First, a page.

“The needs of the many outweigh the needs of the few, or the one.” 

This was Spock’s pragmatic wisdom from Star Trek II: The Wrath of Khan, which was a inspirational movie for me when I was 12.  Now 30 years later, it is still a good quote for security leaders to ponder.

It is no mystery I am a big fan of Star Trek.  Like many fans, I enjoy the stories and inspiring vision it gives for the future.  But mostly,  I admire James T. Kirk.  The bold leader of the USS Enterprise who can teach us all about being a good leader.  Kirk embodies a style of leadership that is equal parts daring and reflective.  Ultimately,  Kirk is a servant leader.  He cares deeply about his crew and will do anything to help them succeed.

In recent months I have been working to improve my own leadership skills.  I joined a CEO group (Vistage International) and began working with a leadership coach.  My own experience as well as that of our consulting practice has consistently proven that the quality of leadership in an organization has a profound impact on organizational security.  Good security begins with good leadership.  Likewise, servant leadership is more than just a sound philosophy for managing people, it is a an extremely effective tool in building an effective security program.

Origins of Servant Leadership

Servant Leadership has been around since long before Kirk was saving the world.  While the term was coined by Robert K. Greenleaf in 1970, the concepts of Servant Leadership date back much further.  The Chinese philosopher Lao-Tzu spoke of such leadership in the Tao Te Ching, which dates back to around 500BC.

The highest type of ruler is one of whose existence the people are barely aware. Next comes one whom they love and praise. Next comes one whom they fear. Next comes one whom they despise and defy. When you are lacking in faith, Others will be unfaithful to you. The Sage is self-effacing and scanty of words. When his task is accomplished and things have been completed, All the people say, ‘We ourselves have achieved it!

Lao-Tzu speaks of a leader whose existence is barely known.  When there is success, people all share in the success.  And when there is a failure, the leader assumes responsibility.

There is also a nice definition and background information at Wikipedia.

In a recent conversation I had with a group of CIOs, the question arose as to where poor security begins in an organization.  Most of the participants blamed unskilled IT employees or lack of technology.  I took the risky stance that poor security began with poor leadership.  I said this knowing full well the people before me were all leaders (and might be offended.)  However, the more companies we analyze at Anitian, the more we see that bad security practices and decisions come from poor leaders.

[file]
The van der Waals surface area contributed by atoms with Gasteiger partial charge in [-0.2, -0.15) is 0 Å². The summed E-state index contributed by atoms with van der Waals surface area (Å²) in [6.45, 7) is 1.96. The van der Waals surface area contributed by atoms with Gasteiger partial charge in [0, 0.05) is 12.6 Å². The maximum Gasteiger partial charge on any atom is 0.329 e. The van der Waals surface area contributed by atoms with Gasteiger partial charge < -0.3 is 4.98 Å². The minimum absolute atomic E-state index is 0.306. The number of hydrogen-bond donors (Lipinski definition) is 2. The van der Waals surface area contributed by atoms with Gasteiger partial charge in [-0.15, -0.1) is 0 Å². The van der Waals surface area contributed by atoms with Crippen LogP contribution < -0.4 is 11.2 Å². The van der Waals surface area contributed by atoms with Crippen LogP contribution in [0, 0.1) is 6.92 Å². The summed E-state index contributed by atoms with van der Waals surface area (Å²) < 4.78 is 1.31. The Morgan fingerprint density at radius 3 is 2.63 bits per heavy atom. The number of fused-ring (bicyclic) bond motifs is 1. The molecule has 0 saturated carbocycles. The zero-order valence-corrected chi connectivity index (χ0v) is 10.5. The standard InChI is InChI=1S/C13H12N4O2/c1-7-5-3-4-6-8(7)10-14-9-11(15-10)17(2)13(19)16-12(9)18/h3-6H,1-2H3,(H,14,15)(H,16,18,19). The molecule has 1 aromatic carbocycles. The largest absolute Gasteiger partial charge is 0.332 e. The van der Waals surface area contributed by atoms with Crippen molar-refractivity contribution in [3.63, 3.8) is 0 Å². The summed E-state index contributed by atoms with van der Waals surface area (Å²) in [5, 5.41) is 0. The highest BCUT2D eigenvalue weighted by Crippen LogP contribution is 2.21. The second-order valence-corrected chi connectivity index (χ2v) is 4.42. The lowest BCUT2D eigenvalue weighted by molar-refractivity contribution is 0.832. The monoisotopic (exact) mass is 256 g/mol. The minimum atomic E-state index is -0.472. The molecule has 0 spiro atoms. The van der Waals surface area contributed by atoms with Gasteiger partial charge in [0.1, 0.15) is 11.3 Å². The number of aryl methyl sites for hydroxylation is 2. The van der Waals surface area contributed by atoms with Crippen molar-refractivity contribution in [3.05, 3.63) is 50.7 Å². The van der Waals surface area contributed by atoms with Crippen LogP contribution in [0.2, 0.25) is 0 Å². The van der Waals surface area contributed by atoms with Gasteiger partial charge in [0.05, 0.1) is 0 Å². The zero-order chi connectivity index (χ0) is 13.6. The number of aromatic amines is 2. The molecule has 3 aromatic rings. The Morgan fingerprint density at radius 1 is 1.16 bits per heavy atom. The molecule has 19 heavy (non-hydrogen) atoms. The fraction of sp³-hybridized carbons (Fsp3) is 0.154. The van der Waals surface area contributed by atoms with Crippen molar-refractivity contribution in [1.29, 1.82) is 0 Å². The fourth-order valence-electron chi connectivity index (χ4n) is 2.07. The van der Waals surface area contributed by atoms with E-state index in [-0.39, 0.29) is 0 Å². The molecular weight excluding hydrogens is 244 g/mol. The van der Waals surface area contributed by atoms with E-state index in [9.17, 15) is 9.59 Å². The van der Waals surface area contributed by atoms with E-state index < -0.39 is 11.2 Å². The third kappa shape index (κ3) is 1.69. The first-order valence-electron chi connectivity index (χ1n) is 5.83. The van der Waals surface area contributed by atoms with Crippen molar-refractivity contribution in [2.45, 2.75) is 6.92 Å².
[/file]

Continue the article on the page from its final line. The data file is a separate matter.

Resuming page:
I Have No Ego to Bruise

Having seen the operations and internal machinations of thousands of companies, I have found that bad leaders cultivate environments where people are not naturally compelled to the right things.  There is a fundamental lack of trust in poorly run organizations.  Without trust, you cannot have security.

Trust is the ultimate commodity in building a secure environment.   When people trust their leaders  and co-workers, they are more inclined to share information, follow best practices, and defend the organization as a whole. Building and maintaining trust is therefore a key challenge of any security leader.  However, building trust is no easy task.

If high-trust environments create security, low-trust environments destroy it.  Low-trust organizations breed information hoarding, indifference to best practices, disregard for security controls and poor decision making.  It is this last item that can be the most destructive.  While a single ignored practice might cause a single data breach, a bad decision can lead to multiple breaches.

When fear, anger, or ego motivate leaders, their decisions are fundamentally selfish.  In our consulting practice, we routinely encounter leaders who are consumed with fear:  fear of attacks, fear of being exposed, fear of humiliation, fear of losing their jobs – fear of whatever. When fear motivates them, the decisions they make tend to be all about containing that fear rather than propelling the organization forward.